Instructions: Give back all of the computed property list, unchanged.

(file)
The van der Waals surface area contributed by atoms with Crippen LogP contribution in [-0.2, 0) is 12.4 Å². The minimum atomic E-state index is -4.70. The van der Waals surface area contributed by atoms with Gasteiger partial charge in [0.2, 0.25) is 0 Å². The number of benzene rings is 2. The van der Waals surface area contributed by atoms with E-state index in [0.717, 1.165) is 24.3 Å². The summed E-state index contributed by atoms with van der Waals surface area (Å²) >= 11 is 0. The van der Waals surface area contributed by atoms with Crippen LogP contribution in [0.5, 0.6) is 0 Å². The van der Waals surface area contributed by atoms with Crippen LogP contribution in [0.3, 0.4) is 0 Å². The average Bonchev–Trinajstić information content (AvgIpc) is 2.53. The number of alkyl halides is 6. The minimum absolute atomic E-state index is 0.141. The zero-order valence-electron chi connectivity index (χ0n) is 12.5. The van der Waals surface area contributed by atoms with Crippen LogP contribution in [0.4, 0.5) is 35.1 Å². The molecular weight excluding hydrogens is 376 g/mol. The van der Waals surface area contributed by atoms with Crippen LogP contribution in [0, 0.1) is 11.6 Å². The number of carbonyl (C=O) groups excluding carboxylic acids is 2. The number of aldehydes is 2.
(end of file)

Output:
The van der Waals surface area contributed by atoms with Crippen LogP contribution in [-0.2, 0) is 12.4 Å². The minimum atomic E-state index is -4.70. The van der Waals surface area contributed by atoms with Gasteiger partial charge in [0.2, 0.25) is 0 Å². The number of benzene rings is 2. The van der Waals surface area contributed by atoms with E-state index in [0.717, 1.165) is 24.3 Å². The summed E-state index contributed by atoms with van der Waals surface area (Å²) >= 11 is 0. The van der Waals surface area contributed by atoms with Crippen LogP contribution in [0.5, 0.6) is 0 Å². The van der Waals surface area contributed by atoms with Crippen LogP contribution in [0.3, 0.4) is 0 Å². The average Bonchev–Trinajstić information content (AvgIpc) is 2.53. The number of alkyl halides is 6. The minimum absolute atomic E-state index is 0.141. The zero-order valence-electron chi connectivity index (χ0n) is 12.5. The van der Waals surface area contributed by atoms with Crippen LogP contribution in [0.4, 0.5) is 35.1 Å². The molecular weight excluding hydrogens is 376 g/mol. The van der Waals surface area contributed by atoms with Crippen LogP contribution in [0, 0.1) is 11.6 Å². The number of carbonyl (C=O) groups excluding carboxylic acids is 2. The number of aldehydes is 2.